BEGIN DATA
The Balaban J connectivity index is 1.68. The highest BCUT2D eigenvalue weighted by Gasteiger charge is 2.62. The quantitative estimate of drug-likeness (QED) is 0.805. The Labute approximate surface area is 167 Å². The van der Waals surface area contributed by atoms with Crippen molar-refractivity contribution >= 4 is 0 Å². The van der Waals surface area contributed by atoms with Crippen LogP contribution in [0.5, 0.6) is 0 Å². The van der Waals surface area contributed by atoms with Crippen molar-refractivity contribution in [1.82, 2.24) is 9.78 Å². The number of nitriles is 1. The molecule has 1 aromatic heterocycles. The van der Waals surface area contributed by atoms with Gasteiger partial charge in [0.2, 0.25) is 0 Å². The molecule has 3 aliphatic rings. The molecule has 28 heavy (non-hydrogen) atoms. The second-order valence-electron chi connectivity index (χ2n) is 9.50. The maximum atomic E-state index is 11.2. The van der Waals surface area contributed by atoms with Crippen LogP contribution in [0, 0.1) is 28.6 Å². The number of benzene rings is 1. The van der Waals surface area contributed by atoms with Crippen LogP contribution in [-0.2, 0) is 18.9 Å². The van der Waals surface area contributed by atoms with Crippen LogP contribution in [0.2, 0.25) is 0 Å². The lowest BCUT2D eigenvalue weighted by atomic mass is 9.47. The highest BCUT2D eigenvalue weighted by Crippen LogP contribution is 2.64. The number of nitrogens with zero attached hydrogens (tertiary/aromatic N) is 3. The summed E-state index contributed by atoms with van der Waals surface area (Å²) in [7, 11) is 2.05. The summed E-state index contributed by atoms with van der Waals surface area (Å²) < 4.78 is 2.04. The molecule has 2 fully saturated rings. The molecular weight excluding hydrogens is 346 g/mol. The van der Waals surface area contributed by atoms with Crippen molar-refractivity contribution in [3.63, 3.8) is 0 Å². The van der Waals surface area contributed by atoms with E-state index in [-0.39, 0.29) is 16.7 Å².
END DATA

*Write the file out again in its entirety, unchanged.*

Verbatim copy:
The Balaban J connectivity index is 1.68. The highest BCUT2D eigenvalue weighted by Gasteiger charge is 2.62. The quantitative estimate of drug-likeness (QED) is 0.805. The Labute approximate surface area is 167 Å². The van der Waals surface area contributed by atoms with Crippen molar-refractivity contribution >= 4 is 0 Å². The van der Waals surface area contributed by atoms with Crippen LogP contribution in [0.5, 0.6) is 0 Å². The van der Waals surface area contributed by atoms with Crippen molar-refractivity contribution in [1.82, 2.24) is 9.78 Å². The number of nitriles is 1. The molecule has 1 aromatic heterocycles. The van der Waals surface area contributed by atoms with Gasteiger partial charge in [0.2, 0.25) is 0 Å². The molecule has 3 aliphatic rings. The molecule has 28 heavy (non-hydrogen) atoms. The second-order valence-electron chi connectivity index (χ2n) is 9.50. The maximum atomic E-state index is 11.2. The van der Waals surface area contributed by atoms with Crippen LogP contribution in [0, 0.1) is 28.6 Å². The number of benzene rings is 1. The van der Waals surface area contributed by atoms with Crippen LogP contribution in [-0.2, 0) is 18.9 Å². The van der Waals surface area contributed by atoms with Crippen LogP contribution in [0.2, 0.25) is 0 Å². The lowest BCUT2D eigenvalue weighted by atomic mass is 9.47. The highest BCUT2D eigenvalue weighted by Crippen LogP contribution is 2.64. The number of nitrogens with zero attached hydrogens (tertiary/aromatic N) is 3. The summed E-state index contributed by atoms with van der Waals surface area (Å²) in [7, 11) is 2.05. The summed E-state index contributed by atoms with van der Waals surface area (Å²) < 4.78 is 2.04. The molecule has 2 fully saturated rings. The molecular weight excluding hydrogens is 346 g/mol. The van der Waals surface area contributed by atoms with Crippen molar-refractivity contribution in [3.63, 3.8) is 0 Å². The van der Waals surface area contributed by atoms with E-state index in [-0.39, 0.29) is 16.7 Å².